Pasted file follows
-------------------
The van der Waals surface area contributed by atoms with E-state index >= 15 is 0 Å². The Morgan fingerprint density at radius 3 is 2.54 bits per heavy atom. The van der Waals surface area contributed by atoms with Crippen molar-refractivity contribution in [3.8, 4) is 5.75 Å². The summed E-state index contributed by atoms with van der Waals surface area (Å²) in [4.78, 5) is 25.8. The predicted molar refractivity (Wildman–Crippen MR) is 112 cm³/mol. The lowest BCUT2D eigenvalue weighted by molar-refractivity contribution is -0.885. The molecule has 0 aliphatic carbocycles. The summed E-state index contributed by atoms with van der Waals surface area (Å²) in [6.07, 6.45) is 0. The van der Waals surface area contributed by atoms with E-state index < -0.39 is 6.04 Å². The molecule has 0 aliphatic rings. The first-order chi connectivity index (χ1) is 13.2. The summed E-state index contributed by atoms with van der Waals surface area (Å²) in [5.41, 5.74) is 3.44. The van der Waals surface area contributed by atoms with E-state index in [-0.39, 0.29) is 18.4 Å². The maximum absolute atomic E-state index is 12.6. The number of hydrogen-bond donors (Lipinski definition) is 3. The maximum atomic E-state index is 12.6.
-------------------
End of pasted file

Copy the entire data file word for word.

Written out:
The van der Waals surface area contributed by atoms with E-state index >= 15 is 0 Å². The Morgan fingerprint density at radius 3 is 2.54 bits per heavy atom. The van der Waals surface area contributed by atoms with Crippen molar-refractivity contribution in [3.8, 4) is 5.75 Å². The summed E-state index contributed by atoms with van der Waals surface area (Å²) in [4.78, 5) is 25.8. The predicted molar refractivity (Wildman–Crippen MR) is 112 cm³/mol. The lowest BCUT2D eigenvalue weighted by molar-refractivity contribution is -0.885. The molecule has 0 aliphatic carbocycles. The summed E-state index contributed by atoms with van der Waals surface area (Å²) in [6.07, 6.45) is 0. The van der Waals surface area contributed by atoms with E-state index < -0.39 is 6.04 Å². The molecule has 0 aliphatic rings. The first-order chi connectivity index (χ1) is 13.2. The summed E-state index contributed by atoms with van der Waals surface area (Å²) in [5.41, 5.74) is 3.44. The van der Waals surface area contributed by atoms with E-state index in [-0.39, 0.29) is 18.4 Å². The maximum absolute atomic E-state index is 12.6. The number of hydrogen-bond donors (Lipinski definition) is 3. The maximum atomic E-state index is 12.6.